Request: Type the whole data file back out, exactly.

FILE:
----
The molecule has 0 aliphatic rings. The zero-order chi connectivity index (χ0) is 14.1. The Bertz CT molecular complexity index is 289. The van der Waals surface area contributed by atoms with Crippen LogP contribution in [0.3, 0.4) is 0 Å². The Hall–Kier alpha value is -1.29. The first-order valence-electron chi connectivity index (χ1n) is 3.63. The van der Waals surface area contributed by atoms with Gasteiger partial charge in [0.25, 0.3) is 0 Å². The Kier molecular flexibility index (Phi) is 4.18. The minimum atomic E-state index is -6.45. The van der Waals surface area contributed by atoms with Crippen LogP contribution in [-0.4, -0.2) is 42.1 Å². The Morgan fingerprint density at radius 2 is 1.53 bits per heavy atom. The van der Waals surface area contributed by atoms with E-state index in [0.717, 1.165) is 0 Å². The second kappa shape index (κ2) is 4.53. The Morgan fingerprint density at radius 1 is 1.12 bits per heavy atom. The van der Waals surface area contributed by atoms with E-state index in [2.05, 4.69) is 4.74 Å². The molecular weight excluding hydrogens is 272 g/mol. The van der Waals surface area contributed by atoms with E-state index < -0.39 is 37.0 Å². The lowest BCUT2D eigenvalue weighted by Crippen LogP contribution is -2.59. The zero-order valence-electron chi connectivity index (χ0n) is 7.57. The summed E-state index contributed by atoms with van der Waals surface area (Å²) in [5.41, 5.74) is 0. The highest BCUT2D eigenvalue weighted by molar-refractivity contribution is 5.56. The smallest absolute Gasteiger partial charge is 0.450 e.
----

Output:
The molecule has 0 aliphatic rings. The zero-order chi connectivity index (χ0) is 14.1. The Bertz CT molecular complexity index is 289. The van der Waals surface area contributed by atoms with Crippen LogP contribution in [0.3, 0.4) is 0 Å². The Hall–Kier alpha value is -1.29. The first-order valence-electron chi connectivity index (χ1n) is 3.63. The van der Waals surface area contributed by atoms with Gasteiger partial charge in [0.25, 0.3) is 0 Å². The Kier molecular flexibility index (Phi) is 4.18. The minimum atomic E-state index is -6.45. The van der Waals surface area contributed by atoms with Crippen LogP contribution in [-0.4, -0.2) is 42.1 Å². The Morgan fingerprint density at radius 2 is 1.53 bits per heavy atom. The van der Waals surface area contributed by atoms with E-state index in [0.717, 1.165) is 0 Å². The second kappa shape index (κ2) is 4.53. The Morgan fingerprint density at radius 1 is 1.12 bits per heavy atom. The van der Waals surface area contributed by atoms with E-state index in [2.05, 4.69) is 4.74 Å². The molecular weight excluding hydrogens is 272 g/mol. The van der Waals surface area contributed by atoms with E-state index < -0.39 is 37.0 Å². The lowest BCUT2D eigenvalue weighted by Crippen LogP contribution is -2.59. The zero-order valence-electron chi connectivity index (χ0n) is 7.57. The summed E-state index contributed by atoms with van der Waals surface area (Å²) in [5.41, 5.74) is 0. The highest BCUT2D eigenvalue weighted by molar-refractivity contribution is 5.56. The smallest absolute Gasteiger partial charge is 0.450 e.